Again, in fact, something that Leigh said, I hope every caught his statement that you know we are talking with Australian Rules Football, we're talking with World Rugby and we want to be as collaborative as we can be to learn what others have done whether it's in the lower extremities or in the mental health area. 

DR. NYAKA NiiLAMPTI:  While we make sure we bring in experts in the space, what are the practical things that individuals can do so we talk about making sure that you are seeking support for the symptoms you are experiencing.

On patterns in mental health:

DR. NYAKA NiiLAMPTI:  So I believe -- and this is what we see, is that this population, what happens here, it's a microcosm of what we are seeing in the wider public, right. So I think stats will tell us that 25 percent of the population will suffer from some anxiety disorder in their lives; 16 percent of people have some kind of depressive symptoms -- post-traumatic stress, substance abuse. I think things that we see in this population are very reflective of what's seen in this area in the larger public. 

On mental health and retired players:

DR. NYAKA NiiLAMPTI: The behavioral health agreement in and of itself, the way it's implemented right now, is at the clubs.  We know that players are coming into the NFL now having mental health resources that are embedded in the athletic department.  So they are going to come in already with some awareness of mental health literacy and some awareness of the resources and what we know is the more they are willing to use these resources while they are active players, the easier it is going to be for them to continue to use these resources or to have the skills they develop while they're active player as they transition out. 

The behavioral health agreement in and of itself, the way it's been implemented, has been within the clubs, working with the active player population. But then we also know the player ecosystem is also inactive, so a lot of the clinicians actually work with the former players in the community, so there is a lot of overlap in those areas.

On VICIS's status and its implications:

JEFF MILLER:  Thanks for the question. I'm glad you were able to join the call. VICIS has demonstrated in my mind that you could build a better helmet.  You can build a substantially better helmet with a little engineering discipline and a little bit of creativity. That was terrific and that was demonstrated by the fact that they led our helmet testing I think three years in a row with the ZERO1, and apparently had a new model coming out soon which may have even outperformed the 1.  Those are obviously terrific things.

And so for those of us who look at it and are in the business of trying to stimulate change to the helmet manufacturers, it gives us a lot of reason for optimism.  Given the business process they're in now, I'm very hopeful that this isn't the end of those technologies; that we will continue to see them in some form of fashion when they go through their receivership and come out the other side, and we'll keep an eye out for that.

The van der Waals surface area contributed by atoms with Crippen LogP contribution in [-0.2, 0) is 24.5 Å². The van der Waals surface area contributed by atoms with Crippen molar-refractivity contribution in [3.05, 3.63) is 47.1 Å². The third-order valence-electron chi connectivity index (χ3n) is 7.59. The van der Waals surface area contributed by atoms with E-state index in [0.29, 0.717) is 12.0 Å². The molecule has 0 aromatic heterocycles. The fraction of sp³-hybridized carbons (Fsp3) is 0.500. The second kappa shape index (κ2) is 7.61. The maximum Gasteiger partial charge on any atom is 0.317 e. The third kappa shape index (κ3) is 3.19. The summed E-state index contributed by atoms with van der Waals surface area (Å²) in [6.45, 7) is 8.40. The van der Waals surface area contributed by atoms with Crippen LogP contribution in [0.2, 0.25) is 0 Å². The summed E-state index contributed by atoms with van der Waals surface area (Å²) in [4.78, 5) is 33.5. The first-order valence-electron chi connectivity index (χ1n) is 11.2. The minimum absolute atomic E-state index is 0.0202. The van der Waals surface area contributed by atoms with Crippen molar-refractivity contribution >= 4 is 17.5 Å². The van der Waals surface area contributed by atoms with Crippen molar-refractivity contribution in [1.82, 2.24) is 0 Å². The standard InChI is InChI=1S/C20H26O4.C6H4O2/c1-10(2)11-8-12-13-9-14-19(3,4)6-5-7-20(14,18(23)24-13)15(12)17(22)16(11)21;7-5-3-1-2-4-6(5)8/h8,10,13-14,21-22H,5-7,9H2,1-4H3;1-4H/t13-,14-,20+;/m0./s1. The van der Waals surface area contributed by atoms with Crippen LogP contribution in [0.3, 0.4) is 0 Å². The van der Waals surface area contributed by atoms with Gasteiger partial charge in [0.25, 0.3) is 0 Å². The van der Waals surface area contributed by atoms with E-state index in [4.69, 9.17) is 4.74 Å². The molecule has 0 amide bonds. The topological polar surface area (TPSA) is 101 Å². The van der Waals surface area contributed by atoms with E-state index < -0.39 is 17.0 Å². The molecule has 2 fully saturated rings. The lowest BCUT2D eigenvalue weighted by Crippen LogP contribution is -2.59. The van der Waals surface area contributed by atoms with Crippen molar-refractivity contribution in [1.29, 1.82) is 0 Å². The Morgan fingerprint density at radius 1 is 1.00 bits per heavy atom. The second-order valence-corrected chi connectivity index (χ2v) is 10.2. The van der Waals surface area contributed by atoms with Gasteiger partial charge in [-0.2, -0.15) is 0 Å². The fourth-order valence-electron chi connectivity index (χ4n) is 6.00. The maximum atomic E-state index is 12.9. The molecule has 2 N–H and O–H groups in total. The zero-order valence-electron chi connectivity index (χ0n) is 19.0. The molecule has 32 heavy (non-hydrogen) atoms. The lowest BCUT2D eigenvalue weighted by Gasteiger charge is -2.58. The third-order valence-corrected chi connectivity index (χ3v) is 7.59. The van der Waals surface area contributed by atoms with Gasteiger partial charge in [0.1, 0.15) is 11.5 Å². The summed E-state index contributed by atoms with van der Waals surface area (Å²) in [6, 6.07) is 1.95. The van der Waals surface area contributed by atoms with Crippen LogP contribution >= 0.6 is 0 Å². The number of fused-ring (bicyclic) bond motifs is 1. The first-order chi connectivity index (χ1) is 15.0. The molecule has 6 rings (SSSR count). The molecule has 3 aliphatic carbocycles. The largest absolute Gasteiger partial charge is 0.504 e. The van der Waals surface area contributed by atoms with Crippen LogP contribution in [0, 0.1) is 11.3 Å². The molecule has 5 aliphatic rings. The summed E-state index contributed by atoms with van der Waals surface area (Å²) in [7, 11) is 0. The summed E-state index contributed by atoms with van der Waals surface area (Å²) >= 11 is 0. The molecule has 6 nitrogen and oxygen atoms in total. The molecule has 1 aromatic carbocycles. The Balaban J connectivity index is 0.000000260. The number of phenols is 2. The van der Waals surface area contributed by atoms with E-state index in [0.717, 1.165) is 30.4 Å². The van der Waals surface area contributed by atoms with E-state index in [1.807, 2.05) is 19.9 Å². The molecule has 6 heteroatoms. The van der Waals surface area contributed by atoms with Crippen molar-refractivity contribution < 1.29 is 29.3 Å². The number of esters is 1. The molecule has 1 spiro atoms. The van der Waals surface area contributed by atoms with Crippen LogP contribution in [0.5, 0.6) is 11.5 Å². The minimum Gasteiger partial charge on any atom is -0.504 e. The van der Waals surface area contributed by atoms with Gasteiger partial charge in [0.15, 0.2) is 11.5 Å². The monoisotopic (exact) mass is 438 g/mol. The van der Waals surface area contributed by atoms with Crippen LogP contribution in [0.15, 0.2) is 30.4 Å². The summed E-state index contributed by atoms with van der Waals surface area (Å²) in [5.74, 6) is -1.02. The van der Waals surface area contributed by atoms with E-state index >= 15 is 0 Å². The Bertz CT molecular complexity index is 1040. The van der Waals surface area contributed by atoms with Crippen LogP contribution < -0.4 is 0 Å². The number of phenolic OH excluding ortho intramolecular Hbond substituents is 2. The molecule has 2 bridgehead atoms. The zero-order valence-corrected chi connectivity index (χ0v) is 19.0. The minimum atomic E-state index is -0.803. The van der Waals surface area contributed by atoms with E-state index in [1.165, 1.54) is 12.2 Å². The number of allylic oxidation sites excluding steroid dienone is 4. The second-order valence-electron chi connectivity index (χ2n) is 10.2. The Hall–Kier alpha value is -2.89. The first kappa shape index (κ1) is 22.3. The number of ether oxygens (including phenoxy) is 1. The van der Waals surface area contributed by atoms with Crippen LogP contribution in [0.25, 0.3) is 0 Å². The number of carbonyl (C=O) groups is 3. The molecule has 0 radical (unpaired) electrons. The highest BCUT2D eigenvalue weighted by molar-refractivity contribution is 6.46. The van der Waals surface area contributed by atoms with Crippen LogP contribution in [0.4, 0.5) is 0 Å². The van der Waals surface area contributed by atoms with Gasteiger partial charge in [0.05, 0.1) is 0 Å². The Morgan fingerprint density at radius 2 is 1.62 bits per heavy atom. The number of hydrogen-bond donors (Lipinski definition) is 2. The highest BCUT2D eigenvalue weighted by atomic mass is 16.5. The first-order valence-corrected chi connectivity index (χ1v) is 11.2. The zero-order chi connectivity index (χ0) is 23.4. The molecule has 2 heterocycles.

And to the very specific point that you raised around players were in the VICIS helmet, it's still being reconditioned.  As long as it can be reconditioned and put into a good form and there are parts available, it will still be permitted on the field per our rules with our players.  It's not necessarily the end of the story, and as I referenced earlier, I hope that the story continues and continues in a positive direction.

A lot of our programmatic efforts are focused on stimulating change in the helmet marketplace, like we did when the VICIS won one of our competitions and took away a pretty good-sized prize to get them started into that marketplace. So we are going to continue to work on efforts to promote innovation, bring new actors into these spaces and hopefully continue to contribute – in fact I know continue to contribute – to the data and tools necessary for the helmet companies and for others to make inroads into that space and continue this innovation.  As I said before in my little trademark line there, we want to continue to see evolution, but we are really more interested in starting a revolutionary change in helmets, and I think that we are going to continue to see that in the coming years despite this hiccup for VICIS. 

On the impact of player self-report and culture change on concussion data:

DR. ALLEN SILLS:  Thanks for the question and I love when you say we are doing an even better job, that's really helpful.  You raise a great point and I'm going to give you a little bit of a long-winded answer.  Stick with me. 

I have no doubt that our detection efforts are in a far different place today than they were say ten years ago.  So trying to compare total numbers of concussions over that long a period is really, really difficult.  The detection efforts have changed dramatically and as I have said before and will continue to stand by, while no one's detection efforts are perfect, we have a really robust system in place which we feel according to our data, 99 percent of concussions that occur on game day over the last few years. We don't have this year's final numbers back yet. So you're correct to say that as players report more and as we do more detection, that would theoretically drive that number higher. 

At the same time, I would offer to you and say if you are trying to look at an effect of something like a rules change like lowering the helmet behavior or even of equipment, you have to consider more than the number of concussions.  That would be I guess on of the take-home messages.  We don't look at the concussion number only and say, oh, it was a good year or a bad year as far as that goes.